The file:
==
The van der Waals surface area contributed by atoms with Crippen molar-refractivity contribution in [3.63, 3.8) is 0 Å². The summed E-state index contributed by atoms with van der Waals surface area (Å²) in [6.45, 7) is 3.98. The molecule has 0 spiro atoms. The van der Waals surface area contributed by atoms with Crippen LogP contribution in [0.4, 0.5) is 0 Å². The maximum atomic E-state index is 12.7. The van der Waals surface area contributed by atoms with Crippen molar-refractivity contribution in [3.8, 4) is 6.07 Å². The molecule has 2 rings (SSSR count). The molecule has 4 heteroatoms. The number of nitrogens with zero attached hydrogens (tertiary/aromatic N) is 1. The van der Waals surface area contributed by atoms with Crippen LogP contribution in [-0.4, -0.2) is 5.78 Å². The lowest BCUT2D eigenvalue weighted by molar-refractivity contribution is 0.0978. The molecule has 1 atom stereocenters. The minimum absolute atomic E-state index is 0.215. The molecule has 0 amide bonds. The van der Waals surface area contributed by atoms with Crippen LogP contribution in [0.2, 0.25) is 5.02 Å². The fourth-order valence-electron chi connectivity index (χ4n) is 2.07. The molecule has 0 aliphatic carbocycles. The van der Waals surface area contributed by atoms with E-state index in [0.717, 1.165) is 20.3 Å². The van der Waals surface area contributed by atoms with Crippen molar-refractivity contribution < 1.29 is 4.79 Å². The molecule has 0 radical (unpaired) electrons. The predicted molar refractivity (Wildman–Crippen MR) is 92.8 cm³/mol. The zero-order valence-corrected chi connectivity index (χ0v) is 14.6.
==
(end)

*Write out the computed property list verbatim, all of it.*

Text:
The van der Waals surface area contributed by atoms with Crippen molar-refractivity contribution in [3.63, 3.8) is 0 Å². The summed E-state index contributed by atoms with van der Waals surface area (Å²) in [6.45, 7) is 3.98. The molecule has 0 spiro atoms. The van der Waals surface area contributed by atoms with Crippen LogP contribution in [0.4, 0.5) is 0 Å². The maximum atomic E-state index is 12.7. The van der Waals surface area contributed by atoms with Crippen molar-refractivity contribution in [3.8, 4) is 6.07 Å². The molecule has 2 rings (SSSR count). The molecule has 4 heteroatoms. The number of nitrogens with zero attached hydrogens (tertiary/aromatic N) is 1. The van der Waals surface area contributed by atoms with Crippen LogP contribution in [-0.4, -0.2) is 5.78 Å². The lowest BCUT2D eigenvalue weighted by molar-refractivity contribution is 0.0978. The molecule has 1 atom stereocenters. The minimum absolute atomic E-state index is 0.215. The molecule has 0 amide bonds. The van der Waals surface area contributed by atoms with Crippen LogP contribution in [0.2, 0.25) is 5.02 Å². The fourth-order valence-electron chi connectivity index (χ4n) is 2.07. The molecule has 0 aliphatic carbocycles. The van der Waals surface area contributed by atoms with E-state index in [0.717, 1.165) is 20.3 Å². The van der Waals surface area contributed by atoms with Crippen molar-refractivity contribution < 1.29 is 4.79 Å². The molecule has 0 radical (unpaired) electrons. The predicted molar refractivity (Wildman–Crippen MR) is 92.8 cm³/mol. The zero-order valence-corrected chi connectivity index (χ0v) is 14.6.